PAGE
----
temp of the boiling water to go down a lot when you add the cold/room temp pasta.
      That would make the cooking time less predictable. A pizza stone will stay a more uniform
      temperature than a 1mm thick metal pizza pan placed on a rack after you put the pizza on it.

      Note: this temperature stabilizing aspect would apply as wel; if you just put a
      "preheated" canonball at the botton of your oven too. it's like putting a cold gallon
      of milk in the fridge. It's te heat capacity (and shape ... see surface area discussion
      below], not anything magical about the pizza stone.

      A full discussion of surface area is beyond the scope of this post [and franky a little
      beynd my ability to speculate beause although understand how to model the heat
      aspect, i dont know enough about cooking to figure out the nuances of convection vs.
      conduction, when it comes to oven cooking], but having a heated pizza stone in your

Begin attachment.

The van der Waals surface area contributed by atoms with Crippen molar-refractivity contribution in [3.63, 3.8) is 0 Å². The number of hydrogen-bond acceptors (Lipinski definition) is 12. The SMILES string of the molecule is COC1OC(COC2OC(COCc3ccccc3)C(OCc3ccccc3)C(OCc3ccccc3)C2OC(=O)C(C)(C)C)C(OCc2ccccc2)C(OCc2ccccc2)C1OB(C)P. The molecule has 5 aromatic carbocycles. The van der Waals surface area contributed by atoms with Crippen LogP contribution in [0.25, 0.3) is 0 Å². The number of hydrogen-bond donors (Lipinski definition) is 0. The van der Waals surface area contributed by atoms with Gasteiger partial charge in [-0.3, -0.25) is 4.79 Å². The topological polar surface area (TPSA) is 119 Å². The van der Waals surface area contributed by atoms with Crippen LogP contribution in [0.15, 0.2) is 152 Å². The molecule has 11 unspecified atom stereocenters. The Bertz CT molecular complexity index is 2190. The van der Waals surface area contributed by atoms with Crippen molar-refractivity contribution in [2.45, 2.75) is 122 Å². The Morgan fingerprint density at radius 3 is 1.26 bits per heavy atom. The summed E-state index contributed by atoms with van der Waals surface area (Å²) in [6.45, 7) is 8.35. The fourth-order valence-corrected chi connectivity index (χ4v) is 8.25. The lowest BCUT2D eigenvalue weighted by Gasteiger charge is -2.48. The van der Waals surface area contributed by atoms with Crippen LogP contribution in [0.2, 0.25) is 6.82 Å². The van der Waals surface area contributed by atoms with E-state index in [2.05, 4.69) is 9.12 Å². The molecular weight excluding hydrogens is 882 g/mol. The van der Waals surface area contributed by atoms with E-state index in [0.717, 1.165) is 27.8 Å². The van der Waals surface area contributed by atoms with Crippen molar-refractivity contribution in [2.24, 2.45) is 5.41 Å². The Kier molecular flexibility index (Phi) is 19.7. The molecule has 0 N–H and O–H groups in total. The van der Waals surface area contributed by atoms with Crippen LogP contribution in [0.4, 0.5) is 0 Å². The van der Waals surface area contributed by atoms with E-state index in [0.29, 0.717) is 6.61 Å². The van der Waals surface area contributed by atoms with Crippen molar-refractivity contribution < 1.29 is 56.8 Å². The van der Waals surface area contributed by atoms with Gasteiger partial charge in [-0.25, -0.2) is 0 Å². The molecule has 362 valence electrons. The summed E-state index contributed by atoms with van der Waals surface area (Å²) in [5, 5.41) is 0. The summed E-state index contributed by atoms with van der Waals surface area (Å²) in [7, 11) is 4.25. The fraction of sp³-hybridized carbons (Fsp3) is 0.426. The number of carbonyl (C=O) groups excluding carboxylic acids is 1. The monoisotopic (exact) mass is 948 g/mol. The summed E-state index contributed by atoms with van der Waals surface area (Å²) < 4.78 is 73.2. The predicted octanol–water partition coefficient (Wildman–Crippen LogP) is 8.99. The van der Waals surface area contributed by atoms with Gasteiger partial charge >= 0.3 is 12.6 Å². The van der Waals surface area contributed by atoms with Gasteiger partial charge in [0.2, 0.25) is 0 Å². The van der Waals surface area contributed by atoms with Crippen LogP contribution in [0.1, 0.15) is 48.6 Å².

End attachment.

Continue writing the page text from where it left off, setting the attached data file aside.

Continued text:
oven effectively changes the surface area-volume ratio. note that a wide and deep
      "brick shaped" pizza oven has different surface-volume ratio than a cube-shaped oven.
      and of course a smaller oven has a higher surface:vol ratio than a larger one ... adding a
      pizza stone effective increases the surface area, so it is probably simpler to have a hotter/
      more uniform temperature [i am assuming you dont have an oven with forced convection].

      3 Replies
      1. re: psb

        Good scientific analysis. I just listened to Shirley Corriher who recommended the pizza stone for keeping a more uniform temperature and that that would be more important than switching the cookie sheets in the middle of baking which would affect the oven temperature too much. So, I keep my pizza stone in the oven and don't switch the cookie sheets. It's worked.

        1. re: psb

          That was really interesting, psb, and piqued my curiosity...because the same chef friend who told me my cast iron griddle would make a viable range-top diffuser also suggested I try using it (or a cast iron skillet, for that matter) as a "pizza stone".